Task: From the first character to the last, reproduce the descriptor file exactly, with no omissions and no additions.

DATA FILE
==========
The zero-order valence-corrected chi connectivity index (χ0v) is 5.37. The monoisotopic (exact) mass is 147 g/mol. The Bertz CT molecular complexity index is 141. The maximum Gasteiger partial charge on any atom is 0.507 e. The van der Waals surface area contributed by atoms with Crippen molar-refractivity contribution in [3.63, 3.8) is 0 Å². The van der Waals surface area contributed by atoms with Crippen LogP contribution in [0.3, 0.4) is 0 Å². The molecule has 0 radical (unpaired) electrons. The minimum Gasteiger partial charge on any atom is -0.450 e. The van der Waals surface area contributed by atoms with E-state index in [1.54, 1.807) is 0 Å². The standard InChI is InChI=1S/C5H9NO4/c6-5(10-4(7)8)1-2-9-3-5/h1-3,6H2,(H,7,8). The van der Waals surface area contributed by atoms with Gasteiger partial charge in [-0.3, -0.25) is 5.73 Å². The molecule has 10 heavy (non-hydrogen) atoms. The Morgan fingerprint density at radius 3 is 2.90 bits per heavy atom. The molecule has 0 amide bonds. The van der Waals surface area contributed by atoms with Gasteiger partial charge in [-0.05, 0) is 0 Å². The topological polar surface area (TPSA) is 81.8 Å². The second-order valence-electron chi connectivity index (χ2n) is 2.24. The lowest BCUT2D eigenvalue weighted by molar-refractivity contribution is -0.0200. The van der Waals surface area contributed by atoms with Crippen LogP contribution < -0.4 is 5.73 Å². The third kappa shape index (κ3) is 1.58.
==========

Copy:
The zero-order valence-corrected chi connectivity index (χ0v) is 5.37. The monoisotopic (exact) mass is 147 g/mol. The Bertz CT molecular complexity index is 141. The maximum Gasteiger partial charge on any atom is 0.507 e. The van der Waals surface area contributed by atoms with Crippen molar-refractivity contribution in [3.63, 3.8) is 0 Å². The van der Waals surface area contributed by atoms with Crippen LogP contribution in [0.3, 0.4) is 0 Å². The molecule has 0 radical (unpaired) electrons. The minimum Gasteiger partial charge on any atom is -0.450 e. The van der Waals surface area contributed by atoms with E-state index in [1.54, 1.807) is 0 Å². The standard InChI is InChI=1S/C5H9NO4/c6-5(10-4(7)8)1-2-9-3-5/h1-3,6H2,(H,7,8). The van der Waals surface area contributed by atoms with Gasteiger partial charge in [-0.3, -0.25) is 5.73 Å². The molecule has 10 heavy (non-hydrogen) atoms. The Morgan fingerprint density at radius 3 is 2.90 bits per heavy atom. The molecule has 0 amide bonds. The van der Waals surface area contributed by atoms with Gasteiger partial charge in [-0.05, 0) is 0 Å². The topological polar surface area (TPSA) is 81.8 Å². The second-order valence-electron chi connectivity index (χ2n) is 2.24. The lowest BCUT2D eigenvalue weighted by molar-refractivity contribution is -0.0200. The van der Waals surface area contributed by atoms with Crippen LogP contribution < -0.4 is 5.73 Å². The third kappa shape index (κ3) is 1.58.